EcoScope researchers break new ground in AI-automated open science species distribution modelling

A team of EU-funded EcoScope project scientists published a paper detailing “An open science automatic workflow for multi-model species distribution estimation”, accessible online since March 7, 2024 in the International Journal of Data Science and Analytics. The research was published by EcoScope researchers Gianpaolo Coro, Lorenzo Sana and Pasquale Bove, of Italy’s National Research Council’s Faedo Institute for Information Science and Technology (ISTI-CNR).

“The unsustainable exploitation of ocean resources – with overfishing, chemical and physical pollution, and heavy maritime traffic – threatens oceans, seas, and coasts. Climate change further exacerbates this problem. Digital technologies are crucial tools to understand how to manage the effects of this pressure and potentially help mitigate it,” the researches commented. “Our workflow belongs to big data processing methodologies.”

Coro, Sana and Bove’s study presents a fully-automatic workflow for estimating species’ distributions through statistical and machine learning models, integrating four ecological niche models (ENMs) with complementary approaches: Artificial Neural Networks, Maximum Entropy, Support Vector Machines, and AquaMaps.

The workflow developed combines the models within one ensemble model, and automatically estimates the optimal model parameterisations and decision thresholds to distinguish between suitable and unsuitable habitat locations. Additionally, several ensemble models are combined to produce a mapped biodiversity index, reflecting species richness, the researchers noted.

Full automatisation makes the workflow particularly useful in automatically discovering mutual relations between the different forces stressing an ecosystem, which is also “a crucial focus” in designing Digital Twins of the Ocean (DTOs), the team said, adding that they intend to propose the workflow’s use in DTOs as well.

In the paper, the team focused specifically on a case study predicting the spread of the invasive fish species Siganus rivulatus in the Mediterranean and its future overlap with the native fish species Sarpa salpa under various climate change scenarios. The projections indicated that climate change will likely facilitate the further invasion of the Mediterranean basin by S. rivulatus and increase its overlap with S. salpa, increasing its risk of habitat loss and damage to fisheries, especially in the scenario of higher greenhouse gas emissions, the researchers concluded.

“Our workflow is general enough to process the data of other areas, species, and scenarios than those presented in the case studies. Moreover, it can integrate the outputs of additional ENMs,” they noted.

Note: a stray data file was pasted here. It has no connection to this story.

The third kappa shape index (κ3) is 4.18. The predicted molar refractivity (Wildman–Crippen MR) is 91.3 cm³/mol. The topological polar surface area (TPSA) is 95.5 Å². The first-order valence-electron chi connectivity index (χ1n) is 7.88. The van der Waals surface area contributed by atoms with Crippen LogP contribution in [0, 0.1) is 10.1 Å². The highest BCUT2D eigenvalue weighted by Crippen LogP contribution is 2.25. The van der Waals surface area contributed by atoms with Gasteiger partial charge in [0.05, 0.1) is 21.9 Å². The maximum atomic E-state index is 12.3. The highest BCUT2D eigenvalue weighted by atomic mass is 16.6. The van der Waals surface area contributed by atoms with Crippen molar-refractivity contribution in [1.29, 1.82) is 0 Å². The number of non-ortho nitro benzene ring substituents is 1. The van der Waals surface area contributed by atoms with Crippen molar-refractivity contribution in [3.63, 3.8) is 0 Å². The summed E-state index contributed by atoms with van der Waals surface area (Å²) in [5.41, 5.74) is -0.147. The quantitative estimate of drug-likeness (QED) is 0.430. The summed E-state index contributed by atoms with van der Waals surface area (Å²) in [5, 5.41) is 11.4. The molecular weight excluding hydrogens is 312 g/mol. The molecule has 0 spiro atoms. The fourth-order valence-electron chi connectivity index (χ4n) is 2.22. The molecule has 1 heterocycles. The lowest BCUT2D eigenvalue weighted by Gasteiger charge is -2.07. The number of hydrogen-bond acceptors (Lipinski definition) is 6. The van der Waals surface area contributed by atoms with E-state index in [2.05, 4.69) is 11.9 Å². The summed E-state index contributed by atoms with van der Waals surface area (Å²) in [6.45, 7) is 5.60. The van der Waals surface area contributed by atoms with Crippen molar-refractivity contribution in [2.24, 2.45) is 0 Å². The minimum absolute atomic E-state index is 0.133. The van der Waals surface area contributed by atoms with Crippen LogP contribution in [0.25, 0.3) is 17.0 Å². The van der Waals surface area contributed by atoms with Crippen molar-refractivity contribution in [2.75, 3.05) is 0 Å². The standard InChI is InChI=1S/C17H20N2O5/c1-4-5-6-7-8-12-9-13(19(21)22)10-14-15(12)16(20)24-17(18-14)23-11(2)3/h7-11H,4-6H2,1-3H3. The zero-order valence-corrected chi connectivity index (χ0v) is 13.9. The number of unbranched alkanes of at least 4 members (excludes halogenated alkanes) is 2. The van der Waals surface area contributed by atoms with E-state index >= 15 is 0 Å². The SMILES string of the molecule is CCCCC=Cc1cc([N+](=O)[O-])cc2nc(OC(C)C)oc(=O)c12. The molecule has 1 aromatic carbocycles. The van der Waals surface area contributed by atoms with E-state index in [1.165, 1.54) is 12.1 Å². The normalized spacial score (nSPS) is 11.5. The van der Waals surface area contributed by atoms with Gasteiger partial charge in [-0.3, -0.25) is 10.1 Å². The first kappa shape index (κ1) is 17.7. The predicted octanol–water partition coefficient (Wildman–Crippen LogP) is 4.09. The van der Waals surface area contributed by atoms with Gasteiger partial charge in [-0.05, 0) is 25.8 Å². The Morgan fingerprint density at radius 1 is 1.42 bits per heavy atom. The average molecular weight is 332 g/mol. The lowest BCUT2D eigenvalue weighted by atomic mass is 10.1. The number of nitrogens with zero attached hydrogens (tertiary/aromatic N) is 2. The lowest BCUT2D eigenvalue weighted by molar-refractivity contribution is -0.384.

The researchers also assessed the workflow’s stability and sensitivity, and demonstrated its effectiveness by producing a Mediterranean biodiversity index, including models of 1508 European species.

Explaining the need for the automated workflow they developed, the team noted that Integrated Environment Assessment systems and ecosystem models have long implementation times, are susceptible to data-model interoperability issues, and require a range of heterogenous competencies.

Such models – which are a key tool for studying links between anthropogenic and natural climatic pressures on marine ecosystems and learning how to manage the effects of unsustainable exploitation – would therefore benefit from simplification, automatisation, and enhanced integrability of the underlying models, they said.

“Artificial intelligence can help overcome several limitations by speeding up the modelling of crucial functional parts,” they added, specifically, for example, in “estimating the environmental conditions fostering a species’ persistence and proliferation in an area (the species’ ecological niche) and, consequently, its geographical distribution.”

Importantly, the automated workflow’s software is open-source, Open Science compliant, and available as a web processing service-standardised cloud computing service, which enhances its efficiency, integrability, cross-domain reusability, and experimental reproduction and repetition, the researchers added.

“Open Science compliance requires the models to be available under recognised standards of interoperability and integrability and the published results to be repeatable and reproducible (after changing some model-parameter values),” they explained. Such features are crucial for guaranteeing the transparency of the results for decision-making authorities and promoting the consideration of the results in policy making, the researchers emphasised.

Biodiversity index (species richness) at half-degree resolution, produced by our workflow after processing 1508 Mediterranean species data

Per cent overlap between the estimated distributions of Siganus rivulatus and Sarpa salpa in 2019, 2050 and 2100. Future projections are reported for medium (RCP4.5) and high (RCP8.5) greenhouse gas emission scenarios. Small green dots report the S. rivulatus observations from OBIS, and purple dots those of S. salpa.